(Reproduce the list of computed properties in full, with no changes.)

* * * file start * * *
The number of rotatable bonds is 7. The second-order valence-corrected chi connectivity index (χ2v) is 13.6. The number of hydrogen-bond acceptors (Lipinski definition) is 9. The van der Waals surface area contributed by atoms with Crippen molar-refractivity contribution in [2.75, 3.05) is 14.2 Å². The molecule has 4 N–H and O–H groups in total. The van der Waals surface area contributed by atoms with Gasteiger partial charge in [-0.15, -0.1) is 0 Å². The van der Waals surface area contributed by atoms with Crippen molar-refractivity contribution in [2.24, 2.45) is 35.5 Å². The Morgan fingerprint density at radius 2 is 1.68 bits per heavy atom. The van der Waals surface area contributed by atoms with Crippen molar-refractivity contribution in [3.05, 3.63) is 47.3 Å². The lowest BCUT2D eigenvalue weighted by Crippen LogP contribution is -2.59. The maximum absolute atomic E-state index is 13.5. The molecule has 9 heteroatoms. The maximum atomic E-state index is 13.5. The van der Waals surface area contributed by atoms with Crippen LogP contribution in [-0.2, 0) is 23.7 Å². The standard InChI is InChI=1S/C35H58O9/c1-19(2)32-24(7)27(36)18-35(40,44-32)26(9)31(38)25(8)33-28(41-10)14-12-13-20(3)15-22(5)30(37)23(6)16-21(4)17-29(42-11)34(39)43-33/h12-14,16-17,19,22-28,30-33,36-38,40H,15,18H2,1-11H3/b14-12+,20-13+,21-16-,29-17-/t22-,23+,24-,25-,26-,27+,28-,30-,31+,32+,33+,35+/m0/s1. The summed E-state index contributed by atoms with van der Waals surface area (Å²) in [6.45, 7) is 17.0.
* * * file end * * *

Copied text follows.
The number of rotatable bonds is 7. The second-order valence-corrected chi connectivity index (χ2v) is 13.6. The number of hydrogen-bond acceptors (Lipinski definition) is 9. The van der Waals surface area contributed by atoms with Crippen molar-refractivity contribution in [2.75, 3.05) is 14.2 Å². The molecule has 4 N–H and O–H groups in total. The van der Waals surface area contributed by atoms with Gasteiger partial charge in [-0.15, -0.1) is 0 Å². The van der Waals surface area contributed by atoms with Crippen molar-refractivity contribution in [2.24, 2.45) is 35.5 Å². The Morgan fingerprint density at radius 2 is 1.68 bits per heavy atom. The van der Waals surface area contributed by atoms with Crippen molar-refractivity contribution in [3.05, 3.63) is 47.3 Å². The lowest BCUT2D eigenvalue weighted by Crippen LogP contribution is -2.59. The maximum absolute atomic E-state index is 13.5. The molecule has 9 heteroatoms. The maximum atomic E-state index is 13.5. The van der Waals surface area contributed by atoms with Crippen LogP contribution in [-0.2, 0) is 23.7 Å². The standard InChI is InChI=1S/C35H58O9/c1-19(2)32-24(7)27(36)18-35(40,44-32)26(9)31(38)25(8)33-28(41-10)14-12-13-20(3)15-22(5)30(37)23(6)16-21(4)17-29(42-11)34(39)43-33/h12-14,16-17,19,22-28,30-33,36-38,40H,15,18H2,1-11H3/b14-12+,20-13+,21-16-,29-17-/t22-,23+,24-,25-,26-,27+,28-,30-,31+,32+,33+,35+/m0/s1. The summed E-state index contributed by atoms with van der Waals surface area (Å²) in [6.45, 7) is 17.0.